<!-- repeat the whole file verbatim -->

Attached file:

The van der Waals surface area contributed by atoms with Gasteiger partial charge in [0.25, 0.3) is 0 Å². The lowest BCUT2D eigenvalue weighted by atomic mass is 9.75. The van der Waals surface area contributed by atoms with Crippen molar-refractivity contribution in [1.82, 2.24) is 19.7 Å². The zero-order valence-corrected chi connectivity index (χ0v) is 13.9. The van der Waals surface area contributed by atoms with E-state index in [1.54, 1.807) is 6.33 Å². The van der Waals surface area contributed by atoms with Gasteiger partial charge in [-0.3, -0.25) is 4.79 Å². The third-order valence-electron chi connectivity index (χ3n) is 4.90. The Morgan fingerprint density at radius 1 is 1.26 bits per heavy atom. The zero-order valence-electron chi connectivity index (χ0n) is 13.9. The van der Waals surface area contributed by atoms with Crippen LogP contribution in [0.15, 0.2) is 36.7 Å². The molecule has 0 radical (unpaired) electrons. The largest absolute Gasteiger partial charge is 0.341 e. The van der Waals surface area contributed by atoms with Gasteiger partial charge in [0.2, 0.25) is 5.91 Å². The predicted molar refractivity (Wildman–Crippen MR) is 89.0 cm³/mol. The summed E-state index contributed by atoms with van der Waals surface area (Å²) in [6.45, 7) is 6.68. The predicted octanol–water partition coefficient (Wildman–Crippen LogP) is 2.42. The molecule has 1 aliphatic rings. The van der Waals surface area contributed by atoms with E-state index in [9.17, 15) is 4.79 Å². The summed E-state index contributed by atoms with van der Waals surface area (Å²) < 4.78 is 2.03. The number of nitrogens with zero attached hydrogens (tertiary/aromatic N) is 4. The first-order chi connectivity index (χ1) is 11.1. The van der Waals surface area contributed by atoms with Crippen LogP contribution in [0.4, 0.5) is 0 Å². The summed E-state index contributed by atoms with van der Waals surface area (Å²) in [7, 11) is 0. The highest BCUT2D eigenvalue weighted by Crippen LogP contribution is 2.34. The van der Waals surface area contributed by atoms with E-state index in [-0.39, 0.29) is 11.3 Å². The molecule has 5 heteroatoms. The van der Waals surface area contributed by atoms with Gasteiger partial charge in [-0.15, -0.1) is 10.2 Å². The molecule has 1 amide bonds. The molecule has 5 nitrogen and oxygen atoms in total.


The van der Waals surface area contributed by atoms with Gasteiger partial charge in [0.25, 0.3) is 0 Å². The lowest BCUT2D eigenvalue weighted by atomic mass is 9.75. The van der Waals surface area contributed by atoms with Crippen molar-refractivity contribution in [1.82, 2.24) is 19.7 Å². The zero-order valence-corrected chi connectivity index (χ0v) is 13.9. The van der Waals surface area contributed by atoms with E-state index in [1.54, 1.807) is 6.33 Å². The van der Waals surface area contributed by atoms with Gasteiger partial charge in [-0.3, -0.25) is 4.79 Å². The third-order valence-electron chi connectivity index (χ3n) is 4.90. The Morgan fingerprint density at radius 1 is 1.26 bits per heavy atom. The zero-order valence-electron chi connectivity index (χ0n) is 13.9. The van der Waals surface area contributed by atoms with Crippen LogP contribution in [0.15, 0.2) is 36.7 Å². The molecule has 0 radical (unpaired) electrons. The largest absolute Gasteiger partial charge is 0.341 e. The van der Waals surface area contributed by atoms with Gasteiger partial charge in [0.2, 0.25) is 5.91 Å². The predicted molar refractivity (Wildman–Crippen MR) is 89.0 cm³/mol. The summed E-state index contributed by atoms with van der Waals surface area (Å²) in [6.45, 7) is 6.68. The predicted octanol–water partition coefficient (Wildman–Crippen LogP) is 2.42. The molecule has 1 aliphatic rings. The van der Waals surface area contributed by atoms with E-state index in [9.17, 15) is 4.79 Å². The summed E-state index contributed by atoms with van der Waals surface area (Å²) < 4.78 is 2.03. The number of nitrogens with zero attached hydrogens (tertiary/aromatic N) is 4. The first-order chi connectivity index (χ1) is 11.1. The van der Waals surface area contributed by atoms with Crippen LogP contribution in [0.4, 0.5) is 0 Å². The summed E-state index contributed by atoms with van der Waals surface area (Å²) in [7, 11) is 0. The highest BCUT2D eigenvalue weighted by Crippen LogP contribution is 2.34. The van der Waals surface area contributed by atoms with E-state index in [-0.39, 0.29) is 11.3 Å². The molecule has 5 heteroatoms. The van der Waals surface area contributed by atoms with Gasteiger partial charge in [-0.15, -0.1) is 10.2 Å². The molecule has 1 amide bonds. The molecule has 5 nitrogen and oxygen atoms in total.